Gaining enough Cat Shines allows you to take on Fury Bowser in a match the likes of King Kong versus Godzilla. Mario becomes supersized from a gigabell powerup and players battle against Bowser by avoiding his attacks and eventually ground-pounding on his exposed belly. It's a pretty simple battle, but seeing the miniature islands next to Mario after becoming supersized creates a sense of scale that hasn't been seen in Mario titles before. It's thrilling.
While Fury Bowser is no doubt the highlight of this mode, it also contains the only flaw I can find in Bowser's Fury. The phase in which Bowser is unleashed can be cut extremely short if you grab a Cat Shine as the phase begins. Cat Shines go into the lighthouse on the island you are on and shines in Bowser's eyes, which makes him prematurely retreat. That, to me, defeats the purpose of the gimmick of Fury Bowser. There are also some Cat Shines that can only be obtained if Bowser shoots his fire at certain blocks. Sometimes I found myself waiting for Bowser to pop up and destroy them since I wanted the Cat Shine, but this ruins the pace of the experience.
Despite the flaws in pacing, Bowser's Fury is an experience any 3D Mario fan will enjoy. Those who like to collect every Star in other games will find no problem extending the longevity of this shorter mode.
Super Mario 3D World is Back
Super Mario 3D World originally released on the Wii U in 2013. It brought cooperative play between four players and continued the gameplay style of Super Mario 3D Land on the 3DS. This particular entry in the Mario franchise is one that seems rather underwhelming when compared to Galaxy and Odyssey. Still, it's a fun platforming experience with tight level design that is enjoyable by yourself or with a group of friends.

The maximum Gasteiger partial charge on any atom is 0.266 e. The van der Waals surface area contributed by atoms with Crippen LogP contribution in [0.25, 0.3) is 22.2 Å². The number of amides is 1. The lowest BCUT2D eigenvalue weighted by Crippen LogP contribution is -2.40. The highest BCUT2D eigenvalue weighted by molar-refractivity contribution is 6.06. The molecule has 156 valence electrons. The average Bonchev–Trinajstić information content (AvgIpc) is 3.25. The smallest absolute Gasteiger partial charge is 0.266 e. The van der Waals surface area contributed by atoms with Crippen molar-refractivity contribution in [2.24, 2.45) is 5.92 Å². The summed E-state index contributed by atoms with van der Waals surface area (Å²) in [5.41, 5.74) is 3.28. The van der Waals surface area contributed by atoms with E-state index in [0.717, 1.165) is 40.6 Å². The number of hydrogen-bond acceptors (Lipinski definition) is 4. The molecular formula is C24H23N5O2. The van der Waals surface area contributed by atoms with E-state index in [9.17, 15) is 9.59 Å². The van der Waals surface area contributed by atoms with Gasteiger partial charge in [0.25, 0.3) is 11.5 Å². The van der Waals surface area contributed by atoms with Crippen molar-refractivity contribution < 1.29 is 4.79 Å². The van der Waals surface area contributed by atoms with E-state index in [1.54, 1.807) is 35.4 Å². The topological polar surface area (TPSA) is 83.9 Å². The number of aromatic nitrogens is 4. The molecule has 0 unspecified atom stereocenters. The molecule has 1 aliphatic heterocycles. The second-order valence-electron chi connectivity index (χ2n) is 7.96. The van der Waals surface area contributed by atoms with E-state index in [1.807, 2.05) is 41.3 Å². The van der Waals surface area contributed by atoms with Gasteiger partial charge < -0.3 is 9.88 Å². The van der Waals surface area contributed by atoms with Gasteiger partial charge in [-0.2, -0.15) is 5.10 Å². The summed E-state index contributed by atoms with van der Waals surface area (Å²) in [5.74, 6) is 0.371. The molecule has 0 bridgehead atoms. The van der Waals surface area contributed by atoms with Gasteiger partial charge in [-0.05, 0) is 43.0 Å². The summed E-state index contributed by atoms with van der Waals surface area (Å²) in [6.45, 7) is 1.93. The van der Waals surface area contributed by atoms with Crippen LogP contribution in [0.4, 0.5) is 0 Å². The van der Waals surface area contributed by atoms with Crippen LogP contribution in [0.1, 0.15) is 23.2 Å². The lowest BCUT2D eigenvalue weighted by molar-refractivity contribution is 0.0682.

Graphically, it isn't very different from the Wii U version. It looks crisper for sure, and it runs and loads faster too. Otherwise, it's the same experience that players went through in 2013. One thing that remains consistent throughout Super Mario 3D World is varied level design, whether it's the more side-scrolling themed Shifty Boo Mansion or the Shadow-Play Alley, which creatively incorporates shadows and platforming. There isn't a single level I felt was unoriginal or too similar to the others, which assures that each new area is as enjoyable as the last.
The platforming controls smooth, as is to be expected of any Mario title. Really, it's difficult to find any fault in this port or the original title; my complaints of lacking originality is the only legitimate concern. Like any game within the series, however, it's just too much fun to play. It's a must-have for those who missed out on the Wii U version.
Super Mario 3D World + Bowser's Fury | Final Thoughts
There are pacing issues in Bowser's Fury and Super Mario 3D World, while fun, doesn't do much that's new. There's the cat power, which made its debut in Super Mario 3D World, is useful but about the only thing I can claim makes this title stand out among the rest. Either way, for those who haven't played the Wii U version or are looking for something to hold them over until the next big Super Mario title, there's no issue in saying that this is the game to get.
TechRaptor reviewed Super Mario 3D World + Bowser's Fury on Nintendo Switch with a copy purchased by the reviewer.
- Crisp and Vivid Graphics on Switch
- Addicting and Original Level Design
- Bowser's Fury's Grand Open World
- Thrilling Battles Against Fury Bowser
- Super Mario 3D World Lacks Some Originality
- Pacing Issues in Bowser's Fury